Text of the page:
And on that note, I'm going to hang up my spurs for the day and loaf around until it's time to meet Paul for dinner. He's in deep water right now, because he agreed to be on the Executive Council of the Academic Senate, so he's not in the trenches: he's out there running across mine fields and barbed wire, surrounded by cannon fire. I am glad to be able to support and encourage him--and the entire academic community is lucky as hell to have him on the front lines for us--but the contrast between what he's going through and my reasons for wining and complaining make it very clear how completely spoiled I am.

So I'm going to spoil myself some more. Because, for a while longer, I can.

Friday, May 1, 2015

a little dip in the deep end

I sorta-kinda finished the "Science and Science Fiction" chapter, so I also sorta-kinda worked on the themes chapter. And I've figured out part of why I'm resisting: it's that balance I can never quite find between giving too much and not giving enough. I think part of what I need to do--for the whole thing but especially for this chapter--is figure out exactly how I think it will help students. What do I want them to get out of it? I'm not entirely sure I know: I'm assuming they'll have to write papers, and I'm assuming they'll need to write about something thematic (that's a pretty standard approach to analysis, after all), and I'm assuming they don't quite know what a theme is or, once one is located, how to write about it. I'm also assuming that I have to be at least a little careful to avoid "spoilers": I can't be sure that students will have read the entire novel before they read any particular section of my apparatus. Other than that, my brains seem to be gummed up in some way: it's a form of writer's block, apparently, but it's hard to muscle past/through.

On a more positive note, I heard today from one of the colleagues at a 4-year school whom I contacted about providing some feedback. The first one I heard from generally approved of the project as a whole but didn't evidence any interest in looking at it in detail (but then he has a lot on his plate at the moment, so hardly surprising, and no indication of any rejection). The guy I heard from today is highly enthusiastic, which is great. I think I'll send him what I have finished at this point and let him know that the themes stuff is in progress; certainly just sending what I have now will give both him and me a great sense of whether I'm on the right track (and let's hope like hell that I am). I can send him more later, if he's interested and if it seems useful.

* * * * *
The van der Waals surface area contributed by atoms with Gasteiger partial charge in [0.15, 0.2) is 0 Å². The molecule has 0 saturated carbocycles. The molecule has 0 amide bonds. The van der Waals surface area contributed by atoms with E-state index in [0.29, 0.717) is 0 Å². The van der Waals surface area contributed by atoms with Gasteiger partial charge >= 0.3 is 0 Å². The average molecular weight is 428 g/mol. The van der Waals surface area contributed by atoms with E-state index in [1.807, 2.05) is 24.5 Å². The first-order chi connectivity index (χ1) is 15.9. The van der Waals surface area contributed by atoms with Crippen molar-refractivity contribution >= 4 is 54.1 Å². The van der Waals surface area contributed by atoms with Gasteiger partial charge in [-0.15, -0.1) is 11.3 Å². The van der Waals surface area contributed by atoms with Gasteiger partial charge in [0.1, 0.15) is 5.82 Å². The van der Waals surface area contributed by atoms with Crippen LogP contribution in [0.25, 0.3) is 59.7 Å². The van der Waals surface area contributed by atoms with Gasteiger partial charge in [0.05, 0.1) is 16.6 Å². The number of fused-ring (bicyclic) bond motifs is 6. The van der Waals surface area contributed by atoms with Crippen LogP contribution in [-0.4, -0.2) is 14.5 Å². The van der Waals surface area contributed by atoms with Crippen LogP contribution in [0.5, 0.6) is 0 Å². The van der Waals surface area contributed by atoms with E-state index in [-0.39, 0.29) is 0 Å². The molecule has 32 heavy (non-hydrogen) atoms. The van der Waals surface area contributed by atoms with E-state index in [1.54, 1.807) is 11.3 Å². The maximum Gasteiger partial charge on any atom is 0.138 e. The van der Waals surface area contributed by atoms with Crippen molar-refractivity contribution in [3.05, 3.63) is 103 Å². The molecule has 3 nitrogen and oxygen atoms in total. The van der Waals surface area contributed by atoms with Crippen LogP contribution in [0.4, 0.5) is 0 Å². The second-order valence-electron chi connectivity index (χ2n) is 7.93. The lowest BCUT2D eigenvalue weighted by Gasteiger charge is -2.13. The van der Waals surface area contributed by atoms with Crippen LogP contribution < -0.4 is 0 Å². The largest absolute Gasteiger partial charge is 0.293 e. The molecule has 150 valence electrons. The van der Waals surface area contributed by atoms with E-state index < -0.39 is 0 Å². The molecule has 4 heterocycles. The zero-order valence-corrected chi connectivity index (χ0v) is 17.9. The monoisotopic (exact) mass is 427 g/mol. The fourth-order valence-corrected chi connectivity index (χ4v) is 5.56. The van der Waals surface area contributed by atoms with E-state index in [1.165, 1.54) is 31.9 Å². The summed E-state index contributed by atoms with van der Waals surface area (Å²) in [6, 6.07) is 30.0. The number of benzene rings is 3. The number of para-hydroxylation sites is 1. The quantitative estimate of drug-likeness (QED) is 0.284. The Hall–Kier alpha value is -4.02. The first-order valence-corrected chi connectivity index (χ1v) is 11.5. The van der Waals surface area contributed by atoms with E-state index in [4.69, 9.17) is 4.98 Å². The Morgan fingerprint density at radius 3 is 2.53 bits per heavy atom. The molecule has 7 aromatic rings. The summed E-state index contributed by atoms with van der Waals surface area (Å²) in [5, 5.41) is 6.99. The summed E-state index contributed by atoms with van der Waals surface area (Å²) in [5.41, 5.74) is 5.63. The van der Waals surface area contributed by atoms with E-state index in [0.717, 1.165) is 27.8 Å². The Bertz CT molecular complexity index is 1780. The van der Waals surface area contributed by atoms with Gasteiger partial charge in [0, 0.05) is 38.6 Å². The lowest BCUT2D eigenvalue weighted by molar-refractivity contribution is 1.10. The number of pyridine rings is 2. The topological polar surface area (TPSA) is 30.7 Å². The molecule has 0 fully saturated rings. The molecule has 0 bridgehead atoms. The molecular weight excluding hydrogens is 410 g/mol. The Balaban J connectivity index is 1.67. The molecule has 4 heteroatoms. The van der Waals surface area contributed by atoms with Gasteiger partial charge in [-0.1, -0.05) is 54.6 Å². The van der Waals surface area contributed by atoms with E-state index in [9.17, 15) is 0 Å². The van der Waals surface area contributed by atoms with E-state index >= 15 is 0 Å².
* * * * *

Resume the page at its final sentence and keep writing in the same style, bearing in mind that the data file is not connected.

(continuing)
And of course I'll post the results here, once he's had a chance to get back to me.

Now, however, I'm not entirely sure what I want to do or how to go about doing it. I'm in one of those states when I'm both lazy and restless--and not quite sure how to make best use of the time between now and when I have to get on a train in to the City to try out that tango class. (If I hadn't already paid for it, I'd bail--but I don't see how to cancel the class on their website, so I guess that's my indication that I should go.) I had a great class last night: those experiences in dance class are deeply beneficial to me as a teacher. I need to remember what it is to feel very frustrated--and what it is to get help to pull out of frustration. The main instructor last night is great: I've worked with him before, and he can break things down, understand, explain, clarify, demonstrate--and have a sense of humor the whole time. Last night, he wore a clown nose all through class. (Tango is, after all, such a serious dance.) I'm not sure I'd be able to carry off the clown nose thing, but it's good to remember to keep things light and loose.

Nothing more to report at this juncture. I don't know what tomorrow will be like. I have a lot of life-maintenance stuff to do, but it's hard to tell whether tonight's City jaunt will make me want to stay home and metaphorically hide under the sofa or if it will make me want to get out. The weather certainly will be an inducement to get out, so ... well, we'll see.